The real problem is Asic’s production: if the government seized all the factories producing Asic cheaply there would not be much we can do in that direction.
The hashing problem would be worse if it could determine the rules of Bitcoin, in that case, whoever reached the majority of the hashing power it could change bitcoin in whatever way. The good thing is that the original currency security model of bitcoin does not rely on miners as ultimate decision-makers. Miners do not validate, miners only confirm valid transactions, they cannot change the rules.
They could reorg the network by censoring and stopping one address from spending or they could double-spend valid transactions. They cannot take money from people but only double-spend the money they are spending which is a kind of attack, but a very limited one as they cannot change the network.
A few years ago there was an attempt to allow miners to validate transactions but luckily that idea never got support as it would have been a major threat to decentralization. They only decide the chronology of valid transactions but not their validation.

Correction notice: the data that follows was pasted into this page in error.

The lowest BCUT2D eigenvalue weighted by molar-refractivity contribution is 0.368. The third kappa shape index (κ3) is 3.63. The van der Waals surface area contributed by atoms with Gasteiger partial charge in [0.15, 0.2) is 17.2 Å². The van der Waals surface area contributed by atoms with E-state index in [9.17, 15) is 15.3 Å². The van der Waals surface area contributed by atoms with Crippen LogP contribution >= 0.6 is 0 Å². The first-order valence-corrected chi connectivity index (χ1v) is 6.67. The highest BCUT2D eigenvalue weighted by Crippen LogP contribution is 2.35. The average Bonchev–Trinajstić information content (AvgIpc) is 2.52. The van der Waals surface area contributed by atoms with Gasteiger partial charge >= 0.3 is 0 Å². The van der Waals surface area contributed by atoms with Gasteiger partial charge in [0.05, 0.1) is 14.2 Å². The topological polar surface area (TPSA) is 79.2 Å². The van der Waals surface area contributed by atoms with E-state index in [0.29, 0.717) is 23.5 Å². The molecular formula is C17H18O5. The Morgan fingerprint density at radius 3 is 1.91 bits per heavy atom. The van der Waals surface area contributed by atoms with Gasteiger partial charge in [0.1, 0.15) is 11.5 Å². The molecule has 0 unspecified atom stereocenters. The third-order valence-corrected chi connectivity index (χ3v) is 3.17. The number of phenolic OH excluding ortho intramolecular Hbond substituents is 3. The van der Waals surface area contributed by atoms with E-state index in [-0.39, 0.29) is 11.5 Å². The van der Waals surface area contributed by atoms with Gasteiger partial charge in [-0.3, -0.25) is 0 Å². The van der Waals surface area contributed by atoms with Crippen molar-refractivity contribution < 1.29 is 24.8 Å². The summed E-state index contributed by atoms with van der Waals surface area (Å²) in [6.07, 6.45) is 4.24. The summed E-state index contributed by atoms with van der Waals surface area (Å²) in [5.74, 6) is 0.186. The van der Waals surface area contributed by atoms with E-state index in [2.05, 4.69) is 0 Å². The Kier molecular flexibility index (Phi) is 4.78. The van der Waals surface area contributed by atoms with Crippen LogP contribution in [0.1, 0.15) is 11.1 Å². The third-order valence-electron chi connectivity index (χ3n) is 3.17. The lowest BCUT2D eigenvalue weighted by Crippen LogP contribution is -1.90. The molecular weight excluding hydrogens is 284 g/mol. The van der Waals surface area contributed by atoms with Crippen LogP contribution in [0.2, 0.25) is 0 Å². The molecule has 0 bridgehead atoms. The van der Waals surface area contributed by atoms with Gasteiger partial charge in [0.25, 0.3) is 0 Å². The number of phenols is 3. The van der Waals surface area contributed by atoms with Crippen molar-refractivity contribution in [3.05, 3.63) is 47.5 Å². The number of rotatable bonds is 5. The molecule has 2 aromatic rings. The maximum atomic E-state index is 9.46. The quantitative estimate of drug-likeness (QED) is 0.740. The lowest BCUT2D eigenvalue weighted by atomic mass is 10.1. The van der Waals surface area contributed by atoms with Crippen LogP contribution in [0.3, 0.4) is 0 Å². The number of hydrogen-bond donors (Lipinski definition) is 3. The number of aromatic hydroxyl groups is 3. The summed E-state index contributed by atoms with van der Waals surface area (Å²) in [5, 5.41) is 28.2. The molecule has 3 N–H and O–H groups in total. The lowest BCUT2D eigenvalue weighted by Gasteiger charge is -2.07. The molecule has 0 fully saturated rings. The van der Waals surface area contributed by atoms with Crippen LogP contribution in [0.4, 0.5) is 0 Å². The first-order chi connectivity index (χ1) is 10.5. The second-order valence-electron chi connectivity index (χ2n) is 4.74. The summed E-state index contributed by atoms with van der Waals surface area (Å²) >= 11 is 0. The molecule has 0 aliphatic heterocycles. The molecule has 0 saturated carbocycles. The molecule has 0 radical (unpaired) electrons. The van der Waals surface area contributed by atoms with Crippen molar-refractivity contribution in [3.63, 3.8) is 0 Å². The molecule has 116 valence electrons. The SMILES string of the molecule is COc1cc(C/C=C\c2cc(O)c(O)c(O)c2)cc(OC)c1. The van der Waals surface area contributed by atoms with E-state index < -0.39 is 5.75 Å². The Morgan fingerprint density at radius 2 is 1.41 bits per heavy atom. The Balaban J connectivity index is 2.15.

Because nodes validate transactions and that’s why it’s so important to run nodes, right?
Yes, your node will reject invalid transactions no matter how much hashing power is involved.
The node will only take valid transactions according to bitcoin rules and among those, it will choose the most confirmed ones. Therefore, validity comes first and afterward the node will revert to the miners for chronology. Of course, if no nodes ask the miners to confirm chronology then the miners would be in more control and it would be a fairly weakened system and super easy to take over.
That’s why it’s so important to encourage more people to run nodes. Also, it’s very dangerous to move a lot of money without running your own node.
You are a very popular Crypto Twitter personality, very funny but also very knowledgeable.
Recently, you have identified with 7 Asian teen girls, with 7 tall Black women and other gender/race-related identities. What is this all about?
I consider the debate about women in blockchain very stupid because bitcoin is actually one of the few fields where your contribution, in theory, does not depend on your genitals.